Jesus, during the Feast of Dedication (Jn 10:22), at which we read, among other passages, the very chapter 34 of Ezekiel, which sings IHWH as the sole Shepherd of Israel and warns against false shepherds, presents Himself precisely as the “kalòs” (Jn 10:11) shepherd, literally “beautiful,” in the ideal sense of perfection, i.e., as the “ideal,” “model,” “perfect” Shepherd: he is the one who has mercy on the sheep without a shepherd and is the one sent to the lost sheep of the house of Israel (Mk 6:34; Mt 10:6; 15:24). He is the “great shepherd of the sheep” (Heb 13:20), “the shepherd and keeper of the flock” (1 Pet 2:25), the lamb-shepherd who leads to the fountains of life (Rev 7:17). Jesus applies to himself the characters of the messianic shepherd who lays down his life for the sheep (Jn 10:11,15,17,18: he repeats it five times!). Indeed, he proclaims himself God himself (the “I am” of vv. 9 and 11 is the very Name of God!): the sheep are “his” (v. 14), they listen to “his” voice (v.16). He “knows” them (v. 14: semitism for “love”), and his sheep “know” him. He is the Shepherd not only of Israel but of all nations (v.16), the only salvation for all people (Acts 4:12). The Jews understand the enormous theological significance of this speech, and conclude that he is completely insane, “undemented” (Jn. 10:20).

What tenderness in the definition of Jesus as shepherd: there is all his agape, his providence, his thinking of each one of us, worrying about us, knowing our rhythms, preparing for us quiet waters and pastures, leading us slowly even into darkness and dangers, defending us, recovering us if lost, giving his life for us! What security, what serenity, what peace what joy must arise for us from the contemplation of this mystery! It is no longer we who must manage, plan our lives. It is no longer we who have to seek our own way. We are no longer alone in danger and difficulties. There is God who thinks of us, provides for us, helps us. He melts away our anxiety, our anguish. And we sing with Ps 131:2, “I am calm and serene as a weaned child in its mother’s arms!”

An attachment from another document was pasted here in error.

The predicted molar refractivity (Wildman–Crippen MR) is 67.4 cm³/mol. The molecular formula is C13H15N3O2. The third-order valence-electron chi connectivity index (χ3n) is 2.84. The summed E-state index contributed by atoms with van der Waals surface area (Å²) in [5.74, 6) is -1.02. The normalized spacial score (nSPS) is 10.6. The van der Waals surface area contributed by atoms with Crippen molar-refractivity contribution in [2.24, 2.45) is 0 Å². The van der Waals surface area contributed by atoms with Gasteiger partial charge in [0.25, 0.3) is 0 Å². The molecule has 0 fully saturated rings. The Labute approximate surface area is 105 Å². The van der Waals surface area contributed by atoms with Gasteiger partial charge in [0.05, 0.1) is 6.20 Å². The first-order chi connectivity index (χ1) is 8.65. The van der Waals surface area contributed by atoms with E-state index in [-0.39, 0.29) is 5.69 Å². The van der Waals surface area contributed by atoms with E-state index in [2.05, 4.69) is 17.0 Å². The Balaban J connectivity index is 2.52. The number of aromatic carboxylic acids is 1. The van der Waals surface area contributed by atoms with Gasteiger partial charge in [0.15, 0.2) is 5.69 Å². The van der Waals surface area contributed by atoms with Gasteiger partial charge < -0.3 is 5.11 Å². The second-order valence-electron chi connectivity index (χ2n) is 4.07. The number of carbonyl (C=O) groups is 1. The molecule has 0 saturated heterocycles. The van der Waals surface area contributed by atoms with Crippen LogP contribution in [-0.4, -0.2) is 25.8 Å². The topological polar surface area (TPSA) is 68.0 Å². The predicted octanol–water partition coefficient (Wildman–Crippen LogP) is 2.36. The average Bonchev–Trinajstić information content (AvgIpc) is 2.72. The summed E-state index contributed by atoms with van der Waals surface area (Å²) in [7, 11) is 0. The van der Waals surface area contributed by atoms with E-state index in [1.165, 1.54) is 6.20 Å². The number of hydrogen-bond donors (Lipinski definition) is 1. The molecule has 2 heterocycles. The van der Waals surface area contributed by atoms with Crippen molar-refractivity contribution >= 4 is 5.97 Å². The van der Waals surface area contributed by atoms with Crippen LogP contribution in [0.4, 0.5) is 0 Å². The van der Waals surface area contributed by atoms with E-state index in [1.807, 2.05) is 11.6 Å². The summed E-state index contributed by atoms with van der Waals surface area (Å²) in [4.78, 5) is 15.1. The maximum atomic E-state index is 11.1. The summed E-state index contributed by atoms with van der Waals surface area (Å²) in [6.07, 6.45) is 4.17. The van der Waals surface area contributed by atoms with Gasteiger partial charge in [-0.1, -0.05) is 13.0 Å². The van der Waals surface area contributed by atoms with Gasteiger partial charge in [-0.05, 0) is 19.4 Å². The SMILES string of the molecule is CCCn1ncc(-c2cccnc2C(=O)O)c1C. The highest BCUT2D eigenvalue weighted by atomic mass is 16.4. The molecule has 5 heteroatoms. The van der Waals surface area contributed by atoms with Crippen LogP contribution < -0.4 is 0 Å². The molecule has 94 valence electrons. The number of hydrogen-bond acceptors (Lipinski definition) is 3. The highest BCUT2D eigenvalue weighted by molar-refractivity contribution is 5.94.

Today’s Gospel is also a warning to the pastors of the Church, who like Jesus must “love-know” their sheep and lay down their lives for them. Woe if they are only “hirelings” (v. 12)!
Said Pope Francis: “Even today there are ‘anointed of the Lord,’ consecrated men, who abuse the weak, taking advantage of their moral power and persuasion… They commit abominations and continue to exercise their ministry as if nothing were the matter; they do not fear God or his judgment, but only fear being discovered and unmasked. Ministers who tear apart the body of the Church, causing scandals and discrediting the saving mission of the Church and the sacrifices of so many of their brethren… Often behind their boundless kindness, impeccable industriousness and angelic countenance, they shamelessly hide a heinous wolf ready to devour innocent souls. The sins and crimes of consecrated persons are colored with even darker hues of unfaithfulness, shame and deform the face of the Church by undermining its credibility. In fact, the Church, together with her faithful children, is also the victim of these infidelities and real ‘crimes of peculation.'”

Peter writes in his First Epistle, “Shepherd the flock of God that is entrusted to you…not by force, but willingly according to God; not out of cowardly interest, but of good spirit; not by lord it over the people entrusted to you, but by being models of the flock. And when the Chief Shepherd appears, you will receive the crown of glory that does not wither” (1 Pet. 5:24).

Happy Mercy to all!

Anyone who would like to read a more complete exegesis of the text, or some insights, please ask me at


Spazio Spadoni